In response to foreign policy: A very British resistence

Kick-starting our ‘In response’ submissions in 2017, guest contributor Eliana Kessler, talks about how the British public have chosen to express their dissent…


(Photo Credit: Gage Skidmore)


President Trump’s first two weeks have been a dire whirlwind of regressive, alt-right, protectionist and outright racist policies. The week began with Trump erasing the existence of climate change, pulling out of the TPP trade deal, then cutting aid to international organisations who facilitate or even give information on abortions, and then the reintroduction of Dakota Access, Keystone XL oil pipelines, and then the active encouragement of waterboarding and torture, and then enforcing the Mexican border wall, AND THEN banning all refugees and immigrants (dual nationality included) from seven Muslim countries.


Wow, that was a long and depressing sentence.

The first 2 weeks of a long 4-year presidency.

Reading an endless number of Guardian and BBC articles is beginning to seem self-destructive and downright hopeless. Yet, while it is easy to see the madness of the world beginning to surge all around us, it’s important to recognise the empowered and active international resistance.  On January 21st, up to 2 million people marched worldwide in support of women’s rights. The photos are truly phenomenal, showing women and men, of all backgrounds and ages, marching peacefully and enthusiastically together. The march no longer felt like a mere protest, but rather the beginning of a powerful movement against the rise of racism, misogyny, and blinding ignorance. This international movement has not stopped but is continuing to grow and develop. After Trump’s disgusting executive order banning all refugees and immigrants from 7 Muslim countries, millions of people are protesting on the streets again. Thousands of people have gathered across American airports, demonstrating their extreme opposition to Trump’s hateful words, and expressing inclusivity and support for refugees and immigration. In the UK, more than 1.3 million people overnight have signed a petition urging Theresa May and the government to cancel Trump’s state visit. On Monday 30th, an emergency demonstration outside Downing Street was organised by Owen Jones, with more than 20,000 people demonstrating and letting their voices be heard. This protest included speakers and opinions ranging from Ed Miliband MP to Lily Allen.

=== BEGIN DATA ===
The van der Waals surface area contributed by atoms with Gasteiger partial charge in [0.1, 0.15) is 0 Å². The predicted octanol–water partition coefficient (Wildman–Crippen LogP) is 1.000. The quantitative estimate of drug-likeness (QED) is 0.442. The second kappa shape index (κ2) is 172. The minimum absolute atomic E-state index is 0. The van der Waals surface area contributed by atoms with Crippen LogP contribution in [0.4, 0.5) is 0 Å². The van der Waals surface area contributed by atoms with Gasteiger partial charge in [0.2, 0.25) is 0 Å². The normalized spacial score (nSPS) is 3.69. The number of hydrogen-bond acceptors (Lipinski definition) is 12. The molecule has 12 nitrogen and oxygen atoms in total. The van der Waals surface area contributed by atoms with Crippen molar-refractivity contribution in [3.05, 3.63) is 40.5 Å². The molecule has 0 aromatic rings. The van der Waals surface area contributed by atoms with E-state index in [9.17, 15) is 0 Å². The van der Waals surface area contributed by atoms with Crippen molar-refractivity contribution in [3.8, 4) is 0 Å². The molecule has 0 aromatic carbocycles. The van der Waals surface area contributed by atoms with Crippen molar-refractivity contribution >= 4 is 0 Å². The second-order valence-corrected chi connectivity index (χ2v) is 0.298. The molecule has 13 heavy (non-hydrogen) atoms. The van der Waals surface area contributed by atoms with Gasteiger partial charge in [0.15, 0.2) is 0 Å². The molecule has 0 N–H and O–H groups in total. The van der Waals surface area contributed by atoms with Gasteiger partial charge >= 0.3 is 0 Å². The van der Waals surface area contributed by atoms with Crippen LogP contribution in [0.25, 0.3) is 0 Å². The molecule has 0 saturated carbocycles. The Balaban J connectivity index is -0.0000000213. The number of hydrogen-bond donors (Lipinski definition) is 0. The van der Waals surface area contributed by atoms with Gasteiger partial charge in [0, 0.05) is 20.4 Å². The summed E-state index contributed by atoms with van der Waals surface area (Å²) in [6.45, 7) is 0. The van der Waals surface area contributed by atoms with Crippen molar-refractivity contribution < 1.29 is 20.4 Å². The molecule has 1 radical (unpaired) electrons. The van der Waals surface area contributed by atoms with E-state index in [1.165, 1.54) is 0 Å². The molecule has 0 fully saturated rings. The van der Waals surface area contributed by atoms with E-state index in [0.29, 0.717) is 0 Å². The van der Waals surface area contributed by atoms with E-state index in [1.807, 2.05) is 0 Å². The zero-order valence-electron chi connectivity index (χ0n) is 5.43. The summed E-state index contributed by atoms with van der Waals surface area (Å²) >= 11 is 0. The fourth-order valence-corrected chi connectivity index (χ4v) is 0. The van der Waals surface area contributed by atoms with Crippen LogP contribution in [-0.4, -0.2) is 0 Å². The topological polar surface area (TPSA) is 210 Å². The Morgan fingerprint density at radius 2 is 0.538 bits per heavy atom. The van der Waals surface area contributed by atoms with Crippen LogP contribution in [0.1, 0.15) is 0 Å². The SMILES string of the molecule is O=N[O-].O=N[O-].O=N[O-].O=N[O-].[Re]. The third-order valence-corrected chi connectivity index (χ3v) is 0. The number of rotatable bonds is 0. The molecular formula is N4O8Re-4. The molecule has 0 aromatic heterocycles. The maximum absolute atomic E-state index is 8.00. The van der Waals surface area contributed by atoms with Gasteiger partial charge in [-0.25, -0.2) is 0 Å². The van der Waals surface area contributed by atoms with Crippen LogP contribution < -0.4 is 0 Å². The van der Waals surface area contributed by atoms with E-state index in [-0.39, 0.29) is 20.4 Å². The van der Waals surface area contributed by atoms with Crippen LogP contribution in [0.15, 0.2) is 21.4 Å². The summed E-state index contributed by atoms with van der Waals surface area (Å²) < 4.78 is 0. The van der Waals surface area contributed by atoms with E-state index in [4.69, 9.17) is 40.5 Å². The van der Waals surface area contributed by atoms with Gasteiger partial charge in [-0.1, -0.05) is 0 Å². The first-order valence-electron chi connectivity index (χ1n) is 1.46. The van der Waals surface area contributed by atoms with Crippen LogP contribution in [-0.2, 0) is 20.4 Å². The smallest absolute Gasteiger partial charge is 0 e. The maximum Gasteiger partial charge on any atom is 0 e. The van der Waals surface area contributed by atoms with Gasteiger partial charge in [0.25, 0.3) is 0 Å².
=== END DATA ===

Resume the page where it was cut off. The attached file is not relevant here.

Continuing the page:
It’s so incredibly easy to become disheartened and despairing when looking at Donald Trump’s face and tiny hands. However, the millions of people petitioning, writing and protesting give us hope and inspiration. Whatever happens in the next 4 years, we must not let our anger and shock wither away but rather transform into resistance and protest. Donald Trump cannot break our fundamental morals and democratic values. His tiny hands are worthless compared to our powerful voices.





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